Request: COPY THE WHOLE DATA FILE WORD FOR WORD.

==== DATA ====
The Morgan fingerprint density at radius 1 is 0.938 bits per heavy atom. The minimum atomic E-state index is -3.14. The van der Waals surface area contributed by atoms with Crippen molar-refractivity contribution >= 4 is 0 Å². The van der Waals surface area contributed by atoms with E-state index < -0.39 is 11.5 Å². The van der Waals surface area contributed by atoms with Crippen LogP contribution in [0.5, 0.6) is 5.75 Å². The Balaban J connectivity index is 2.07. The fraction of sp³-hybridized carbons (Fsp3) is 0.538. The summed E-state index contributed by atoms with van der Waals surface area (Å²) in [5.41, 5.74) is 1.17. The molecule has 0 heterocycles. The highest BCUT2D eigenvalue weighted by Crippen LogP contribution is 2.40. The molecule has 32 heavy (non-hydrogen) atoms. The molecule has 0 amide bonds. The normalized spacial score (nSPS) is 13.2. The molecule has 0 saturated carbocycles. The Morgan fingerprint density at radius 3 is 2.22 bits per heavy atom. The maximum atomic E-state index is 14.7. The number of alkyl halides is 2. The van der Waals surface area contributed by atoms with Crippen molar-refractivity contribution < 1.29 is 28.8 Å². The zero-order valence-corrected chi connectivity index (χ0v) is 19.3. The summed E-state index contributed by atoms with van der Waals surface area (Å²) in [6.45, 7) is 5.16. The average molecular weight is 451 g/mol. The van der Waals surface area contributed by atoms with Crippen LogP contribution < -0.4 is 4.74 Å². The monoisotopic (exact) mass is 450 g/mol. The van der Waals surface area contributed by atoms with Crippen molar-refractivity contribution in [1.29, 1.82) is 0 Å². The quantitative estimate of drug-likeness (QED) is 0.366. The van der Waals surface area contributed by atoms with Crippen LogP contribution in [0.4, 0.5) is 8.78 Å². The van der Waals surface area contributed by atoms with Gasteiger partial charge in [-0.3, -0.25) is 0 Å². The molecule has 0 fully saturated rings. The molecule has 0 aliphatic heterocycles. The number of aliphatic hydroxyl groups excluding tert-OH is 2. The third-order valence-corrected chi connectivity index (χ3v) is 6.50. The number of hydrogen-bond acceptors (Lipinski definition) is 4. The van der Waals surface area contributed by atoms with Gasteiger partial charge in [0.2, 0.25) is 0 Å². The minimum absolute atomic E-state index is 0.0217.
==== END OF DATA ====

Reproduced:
The Morgan fingerprint density at radius 1 is 0.938 bits per heavy atom. The minimum atomic E-state index is -3.14. The van der Waals surface area contributed by atoms with Crippen molar-refractivity contribution >= 4 is 0 Å². The van der Waals surface area contributed by atoms with E-state index < -0.39 is 11.5 Å². The van der Waals surface area contributed by atoms with Crippen LogP contribution in [0.5, 0.6) is 5.75 Å². The Balaban J connectivity index is 2.07. The fraction of sp³-hybridized carbons (Fsp3) is 0.538. The summed E-state index contributed by atoms with van der Waals surface area (Å²) in [5.41, 5.74) is 1.17. The molecule has 0 heterocycles. The highest BCUT2D eigenvalue weighted by Crippen LogP contribution is 2.40. The molecule has 32 heavy (non-hydrogen) atoms. The molecule has 0 amide bonds. The normalized spacial score (nSPS) is 13.2. The molecule has 0 saturated carbocycles. The Morgan fingerprint density at radius 3 is 2.22 bits per heavy atom. The maximum atomic E-state index is 14.7. The number of alkyl halides is 2. The van der Waals surface area contributed by atoms with Crippen molar-refractivity contribution < 1.29 is 28.8 Å². The zero-order valence-corrected chi connectivity index (χ0v) is 19.3. The summed E-state index contributed by atoms with van der Waals surface area (Å²) in [6.45, 7) is 5.16. The average molecular weight is 451 g/mol. The van der Waals surface area contributed by atoms with Crippen LogP contribution < -0.4 is 4.74 Å². The monoisotopic (exact) mass is 450 g/mol. The van der Waals surface area contributed by atoms with Crippen molar-refractivity contribution in [1.29, 1.82) is 0 Å². The quantitative estimate of drug-likeness (QED) is 0.366. The van der Waals surface area contributed by atoms with Crippen LogP contribution in [0.4, 0.5) is 8.78 Å². The van der Waals surface area contributed by atoms with Gasteiger partial charge in [-0.3, -0.25) is 0 Å². The molecule has 0 fully saturated rings. The molecule has 0 aliphatic heterocycles. The number of aliphatic hydroxyl groups excluding tert-OH is 2. The third-order valence-corrected chi connectivity index (χ3v) is 6.50. The number of hydrogen-bond acceptors (Lipinski definition) is 4. The van der Waals surface area contributed by atoms with Gasteiger partial charge in [0.2, 0.25) is 0 Å². The minimum absolute atomic E-state index is 0.0217.